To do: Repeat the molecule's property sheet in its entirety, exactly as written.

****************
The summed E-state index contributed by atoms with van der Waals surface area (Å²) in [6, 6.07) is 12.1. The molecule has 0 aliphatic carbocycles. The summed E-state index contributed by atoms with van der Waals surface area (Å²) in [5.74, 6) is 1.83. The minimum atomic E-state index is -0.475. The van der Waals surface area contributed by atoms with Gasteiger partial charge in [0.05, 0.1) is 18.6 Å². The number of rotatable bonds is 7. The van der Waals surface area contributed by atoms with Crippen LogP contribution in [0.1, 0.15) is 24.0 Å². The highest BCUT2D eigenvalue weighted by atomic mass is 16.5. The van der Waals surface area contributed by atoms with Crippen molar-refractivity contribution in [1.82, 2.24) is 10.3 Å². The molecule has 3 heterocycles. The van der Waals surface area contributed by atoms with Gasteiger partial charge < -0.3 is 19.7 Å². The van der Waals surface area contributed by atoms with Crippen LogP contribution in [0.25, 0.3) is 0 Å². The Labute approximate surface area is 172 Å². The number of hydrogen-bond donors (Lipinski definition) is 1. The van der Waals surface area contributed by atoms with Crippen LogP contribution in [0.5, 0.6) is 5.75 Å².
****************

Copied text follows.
The summed E-state index contributed by atoms with van der Waals surface area (Å²) in [6, 6.07) is 12.1. The molecule has 0 aliphatic carbocycles. The summed E-state index contributed by atoms with van der Waals surface area (Å²) in [5.74, 6) is 1.83. The minimum atomic E-state index is -0.475. The van der Waals surface area contributed by atoms with Gasteiger partial charge in [0.05, 0.1) is 18.6 Å². The number of rotatable bonds is 7. The van der Waals surface area contributed by atoms with Crippen LogP contribution in [0.1, 0.15) is 24.0 Å². The highest BCUT2D eigenvalue weighted by atomic mass is 16.5. The van der Waals surface area contributed by atoms with Crippen molar-refractivity contribution in [1.82, 2.24) is 10.3 Å². The molecule has 3 heterocycles. The van der Waals surface area contributed by atoms with Gasteiger partial charge < -0.3 is 19.7 Å². The van der Waals surface area contributed by atoms with Crippen LogP contribution in [0.25, 0.3) is 0 Å². The Labute approximate surface area is 172 Å². The number of hydrogen-bond donors (Lipinski definition) is 1. The van der Waals surface area contributed by atoms with Crippen LogP contribution in [0.5, 0.6) is 5.75 Å².